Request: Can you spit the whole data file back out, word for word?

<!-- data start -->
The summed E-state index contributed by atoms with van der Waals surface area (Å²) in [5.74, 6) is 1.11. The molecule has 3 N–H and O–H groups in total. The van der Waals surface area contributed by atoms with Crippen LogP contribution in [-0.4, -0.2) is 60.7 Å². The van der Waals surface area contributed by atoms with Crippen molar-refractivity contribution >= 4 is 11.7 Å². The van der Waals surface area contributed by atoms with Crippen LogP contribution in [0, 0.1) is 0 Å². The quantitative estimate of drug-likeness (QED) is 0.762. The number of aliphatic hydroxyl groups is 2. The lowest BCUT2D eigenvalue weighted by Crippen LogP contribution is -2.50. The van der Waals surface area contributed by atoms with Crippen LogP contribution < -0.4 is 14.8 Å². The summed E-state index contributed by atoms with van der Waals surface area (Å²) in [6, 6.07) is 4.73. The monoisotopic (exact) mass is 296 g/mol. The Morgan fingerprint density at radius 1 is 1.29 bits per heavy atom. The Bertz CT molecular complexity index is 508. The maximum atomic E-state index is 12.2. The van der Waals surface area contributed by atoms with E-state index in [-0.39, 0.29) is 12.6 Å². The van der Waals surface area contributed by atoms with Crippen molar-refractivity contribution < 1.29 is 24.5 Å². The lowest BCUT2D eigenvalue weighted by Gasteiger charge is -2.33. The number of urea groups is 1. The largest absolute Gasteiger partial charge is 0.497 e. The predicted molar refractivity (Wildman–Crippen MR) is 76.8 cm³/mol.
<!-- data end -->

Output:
The summed E-state index contributed by atoms with van der Waals surface area (Å²) in [5.74, 6) is 1.11. The molecule has 3 N–H and O–H groups in total. The van der Waals surface area contributed by atoms with Crippen LogP contribution in [-0.4, -0.2) is 60.7 Å². The van der Waals surface area contributed by atoms with Crippen molar-refractivity contribution >= 4 is 11.7 Å². The van der Waals surface area contributed by atoms with Crippen LogP contribution in [0, 0.1) is 0 Å². The quantitative estimate of drug-likeness (QED) is 0.762. The number of aliphatic hydroxyl groups is 2. The lowest BCUT2D eigenvalue weighted by Crippen LogP contribution is -2.50. The van der Waals surface area contributed by atoms with Crippen LogP contribution < -0.4 is 14.8 Å². The summed E-state index contributed by atoms with van der Waals surface area (Å²) in [6, 6.07) is 4.73. The monoisotopic (exact) mass is 296 g/mol. The Morgan fingerprint density at radius 1 is 1.29 bits per heavy atom. The Bertz CT molecular complexity index is 508. The maximum atomic E-state index is 12.2. The van der Waals surface area contributed by atoms with E-state index in [-0.39, 0.29) is 12.6 Å². The van der Waals surface area contributed by atoms with Crippen molar-refractivity contribution < 1.29 is 24.5 Å². The lowest BCUT2D eigenvalue weighted by Gasteiger charge is -2.33. The number of urea groups is 1. The largest absolute Gasteiger partial charge is 0.497 e. The predicted molar refractivity (Wildman–Crippen MR) is 76.8 cm³/mol.